Politics can be plenty spooky, especially this time of year. But in Texas, some politicians have a way of sticking around way past Election Day.
Some say Sam Houston, the Texas hero who famously gave up his job as governor rather than join the Confederacy, still roams his old home, pacing nervously. Others have seen the ghost of Lyndon Johnson watching election night returns in the mezzanine of the storied Driskill Hotel, or Susanna Wilkerson Dickinson, an Alamo survivor, standing near a posh new hotel on Fourth Street.
"That is one haunted city," said Fiona Broome, a psychic, ghost hunter and author who wrote "The Ghosts of Austin, Texas." The state capitol is a particular hot spot, she said.
"The Capitol is haunted day and night," she said. "If you've got a nice, misty day there, people see ghosts walking up the path to the Capitol building all the time."
Broome, who spent time in Austin over five years doing research for the book, said she saw many ghosts at the Capitol, including one possibly of Comptroller Robert Marshall Love walking up the promenade toward the Capitol.
Love, who was shot and killed by a disgruntled associate in his first-floor office in 1903, has long startled both tourists and state troopers in his outdated business suit. He was wearing a top hat when Broome saw him.
Across the street, the fire-blackened Governor's Mansion is known for its Sam Houston sightings. But in the turbulent years of the Civil War, the tortured wails and moans from a room where a lovesick teenager took his own life were so disturbing that Texas Gov. Andrew Hamilton locked it up and banned anyone from entering the room, according to the book "Ghost Stories of Texas" by Jo-Anne Christensen.
The fire that destroyed much of the historic landmark last summer likely didn't deter the home's spirits, Broome said.
"They'll stay there and they'll be back when it's rebuilt," Broome said. "Ghosts just seem to stay in these places ... they're probably still there now.
"I would be surprised if the grounds were not profoundly haunted."
A few blocks from the Capitol, the legendary Driskill Hotel has a few apparitions of its own.
In the hotel and bar, where it's often said more state business takes place than any official site in Austin, both George W. Bush and Johnson have hosted election night parties and top-secret strategy sessions. And Johnson's ghost is still routinely seen at the hotel where he also met his future wife for their first date.
"He is spotted sitting in a chair right around where they used to set up the TV, where politicians used to come in and watch election results," Broome said.
With the Nov. 4 election shaping up to be a tense one, "I would definitely be looking for him there" on Election Night, she said. "I would be more surprised if people didn't see him there."
Back down Congress Ave., inside the Capitol's imposing pink dome, the third floor has been a particular hot spot. According to the legend, a "lady in red" seemingly hasn't been able to leave the office once occupied by her lover or their secret stairwell, located in an office suite that was held by former House Speaker Pete Laney.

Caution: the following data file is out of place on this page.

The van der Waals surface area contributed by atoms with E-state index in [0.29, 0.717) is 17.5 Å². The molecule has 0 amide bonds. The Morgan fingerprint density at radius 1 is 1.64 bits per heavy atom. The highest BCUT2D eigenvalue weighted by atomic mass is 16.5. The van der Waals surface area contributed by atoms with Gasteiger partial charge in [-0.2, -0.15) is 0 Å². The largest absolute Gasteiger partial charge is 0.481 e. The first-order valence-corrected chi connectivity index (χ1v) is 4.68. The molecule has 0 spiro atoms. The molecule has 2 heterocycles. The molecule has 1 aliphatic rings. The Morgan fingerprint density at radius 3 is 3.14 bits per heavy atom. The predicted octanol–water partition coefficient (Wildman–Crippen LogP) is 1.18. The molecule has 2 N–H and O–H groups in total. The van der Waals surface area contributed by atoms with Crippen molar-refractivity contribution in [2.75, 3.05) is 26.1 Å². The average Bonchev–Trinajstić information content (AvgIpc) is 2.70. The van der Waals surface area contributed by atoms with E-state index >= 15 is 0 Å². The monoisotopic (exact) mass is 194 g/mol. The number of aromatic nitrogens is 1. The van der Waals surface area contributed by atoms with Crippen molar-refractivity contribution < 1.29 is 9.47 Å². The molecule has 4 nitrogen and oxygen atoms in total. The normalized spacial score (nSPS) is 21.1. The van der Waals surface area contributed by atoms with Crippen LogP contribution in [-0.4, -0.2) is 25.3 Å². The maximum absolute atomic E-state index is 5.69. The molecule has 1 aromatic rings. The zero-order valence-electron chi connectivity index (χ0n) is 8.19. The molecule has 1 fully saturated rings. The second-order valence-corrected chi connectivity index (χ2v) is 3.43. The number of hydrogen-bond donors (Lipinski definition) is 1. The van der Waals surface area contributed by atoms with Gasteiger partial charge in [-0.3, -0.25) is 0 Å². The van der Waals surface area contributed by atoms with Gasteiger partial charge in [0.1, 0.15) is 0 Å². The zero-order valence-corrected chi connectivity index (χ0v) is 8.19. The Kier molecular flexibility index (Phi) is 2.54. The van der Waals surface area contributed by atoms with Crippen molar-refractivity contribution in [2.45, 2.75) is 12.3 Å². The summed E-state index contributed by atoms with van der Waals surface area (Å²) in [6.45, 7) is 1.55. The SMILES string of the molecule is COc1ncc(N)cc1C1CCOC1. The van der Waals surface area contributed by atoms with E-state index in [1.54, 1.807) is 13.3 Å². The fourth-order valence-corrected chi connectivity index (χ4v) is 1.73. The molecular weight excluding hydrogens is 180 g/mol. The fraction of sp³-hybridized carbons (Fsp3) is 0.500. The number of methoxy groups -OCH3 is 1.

On foggy mornings, in the Capitol's east wing, mysterious handprints appear in the condensation of a Senate reception room window despite repeated cleanings. The window once occupied the bedroom where a 23-year-old horse trainer stayed before he died in a 1983 fire that destroyed the apartment.
Just outside the reception room is where Senate cook and waiter Tim Mateer said he saw a lady turn a corner late one night behind the Senate chamber when he thought he was alone. He looked around the corner to see who it could have been, but the small cubby was empty.
Not too long after that, Mateer was walking through the Senate press conference room when he was startled by a portrait. It was the woman he'd seen in the hallway -- former Texas first lady Fay Wright Stevenson, who died of cancer in 1942.
Mateer says she's a friendly guest and he's happy to share his space with Stevenson, who once played hostess for Senate functions when her husband, Coke Stevenson, was lieutenant governor.
Stevenson moved to the Governor's Mansion when her husband became governor in 1941, but never occupied the once-opulent lieutenant governor's apartment in the Capitol. It was being built during her husband's term as the Senate's presiding officer but didn't have its first tenants until shortly after Mrs. Stevenson died.
"If Austin had not been the capital city, I'm not sure it would have been as haunted as it is," Broome said. "But because it is the capitol city, it's just attracted these tremendously colorful, wonderful characters. These are not just ho-hum ghosts."
Former state historian Bill Green said he never had a run-in with Capitol ghosts during his 1986-89 term with the state, though he heard of many.
"People tend to be skittish at night and their imagination probably works on them," he said. "I'm not particularly one of them, although I do believe in ghosts. I live in a haunted house, but that's another story."